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Off-Duty Cop Road Rage Murder Trial – next big self-defense case

Off-Duty Cop Road Rage Murder Trial – next big self-defense case

The shooter was black and the victim white, but there’s a big legal difference from Zimmerman and Dunn: In Maryland there is a legal duty to retreat.

Race has been a major element in many of the more prominent self-defense cases we’ve covered in recent months.

Both the George Zimmerman and Michael Dunn cases involved a white man shooting and killing a black teen, with both arguing the shootings were justified self-defense (Zimmerman successfully, Dunn temporarily so).

The Marissa Alexander case involved a black woman shooting at a black man and his two black children, but the severity of her 20-year prison sentence was attributed by many to her minority race (especially in the aftermath of the Zimmerman acquittal).

Within weeks, however, we’ll be live-covering a self-defense trial in which the racial paradigm has been flipped:  the trial of Joseph Walker, a black New Jersey police officer charged with first degree murder for the road-rage fueled shooting death of the white (and apparently unarmed) victim Joseph Dale Harvey Jr.

We first covered this case back in August, in the immediate aftermath of the Zimmerman trial and not long after the June 8 shooting had taken place:  “NJ Cop Faces 1st Degree Murder — should have followed Law of Self Defense.”

The facts at that time were in some important respects vague, and of course they were sourced from media reports, which alone makes them of questionable reliability.  Since then some additional details have emerged from the Walker camp which presents his actions in a more favorable light.  Given the source, of course, these can hardly be deemed unbiased.

The “Facts” of the Case As Currently Understood

Both sides agree that the June 8 shooting flowed from a perceived traffic offense that grew into road rage and from there to a death.

Both men were waiting to turn at the same intersection, essentially beside each other, Harvey in a green Honda Accord with a single passenger (Adam Pidel), and Walker in a Kia minivan with his wife and three small children.  It appears that Harvey was in the left lane, and Walker in the right.  When the light changed to green, Walker made a left turn across the front of Harvey’s vehicle.  Harvey was forced to turn his Honda onto the shoulder of the road to avoid a collision.  This, apparently, enraged him, and induced him to pursue Walker’s minivan.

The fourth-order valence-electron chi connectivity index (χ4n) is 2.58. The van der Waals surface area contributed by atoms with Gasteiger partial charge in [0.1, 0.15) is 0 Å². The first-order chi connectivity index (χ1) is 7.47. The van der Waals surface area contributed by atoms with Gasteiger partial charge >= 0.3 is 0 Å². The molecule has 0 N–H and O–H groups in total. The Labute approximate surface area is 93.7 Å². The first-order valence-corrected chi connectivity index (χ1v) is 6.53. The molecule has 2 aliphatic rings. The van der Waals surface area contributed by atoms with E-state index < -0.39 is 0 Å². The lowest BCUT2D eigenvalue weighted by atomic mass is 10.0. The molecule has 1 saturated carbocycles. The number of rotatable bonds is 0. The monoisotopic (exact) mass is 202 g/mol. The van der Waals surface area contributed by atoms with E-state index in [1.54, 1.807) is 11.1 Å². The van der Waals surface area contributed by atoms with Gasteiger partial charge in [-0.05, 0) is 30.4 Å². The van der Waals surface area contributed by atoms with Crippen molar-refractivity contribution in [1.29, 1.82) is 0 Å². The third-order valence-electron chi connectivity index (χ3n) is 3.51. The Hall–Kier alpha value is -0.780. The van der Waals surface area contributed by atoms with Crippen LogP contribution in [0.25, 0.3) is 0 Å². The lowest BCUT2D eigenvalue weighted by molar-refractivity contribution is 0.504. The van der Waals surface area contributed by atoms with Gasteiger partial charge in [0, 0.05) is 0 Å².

The next set of details get less clear.  Now driving side-by-side, the two vehicles took turns swerving at each other, almost colliding several times.  (Or perhaps Harvey was aggressively swerving at Walker, Walker was swerving away and then necessarily turning back onto the roadway — an act that would look much as if he were swerving back at Harvey?)

At some time during this altercation, Walker purportedly showed Harvey his police officer’s badge, and perhaps even his pistol, a Glock in .45ACP.

In one report, Harvey threw an object, purportedly a bottle, that struck Walker’s minivan, after which Walker pulled over and exited the vehicle to check for damage.  Whatever Walker’s reason for pulling over, Harvey chose do so so as well, a hundred or so feet further up the roadway.

When he stopped, Harvey exited his vehicle and began walking towards Walker.  According to Walker’s narrative of events, Harvey’s demeanor was clearly combative  He was swearing at Walker, calling both he and his wife the “n-word.”  Seeing Walker’s upheld badge, Harvey is claimed by Walker’s lawyers to have said, “(Expletive) you. I don’t care if you’re a police officer, you’re gonna die tonight.”

Unarmed Disparity of Force? Demonstrable Racial Animus?

It should be noted that Harvey, at almost 300 pounds, was considerably larger than Walker.

Also, publicly released photos of Harvey have shown him wearing clothing with the label “SKINS” prominently displayed. It’s unclear what that refers to, but it might be an Ultimate Fighting Championship related shirt.

If there is any evidence of Harvey’s involvement in UFC, a key issue to keep an eye on will be whether and to what extent Harvey’s reputation in the community and specific past acts may be admissible to show either that he was more likely to have been the aggressor or to justify Walker’s reasonable fear of deadly harm, both to himself and his family.

(Joseph Harvey, Jr.)

Importantly, there’s also some dispute as to the distance at which Walker shot Harvey, with some accounts claiming Harvey was still tens of feet away when shot and others claiming that Walker did not shoot until Harvey was almost within contact distance (and well within the 21-foot “danger zone” of the Tueller drill).  It appears that Harvey was unarmed as he approached Walker, and if so, would have been unable to present an imminent threat until he had come within closing distance.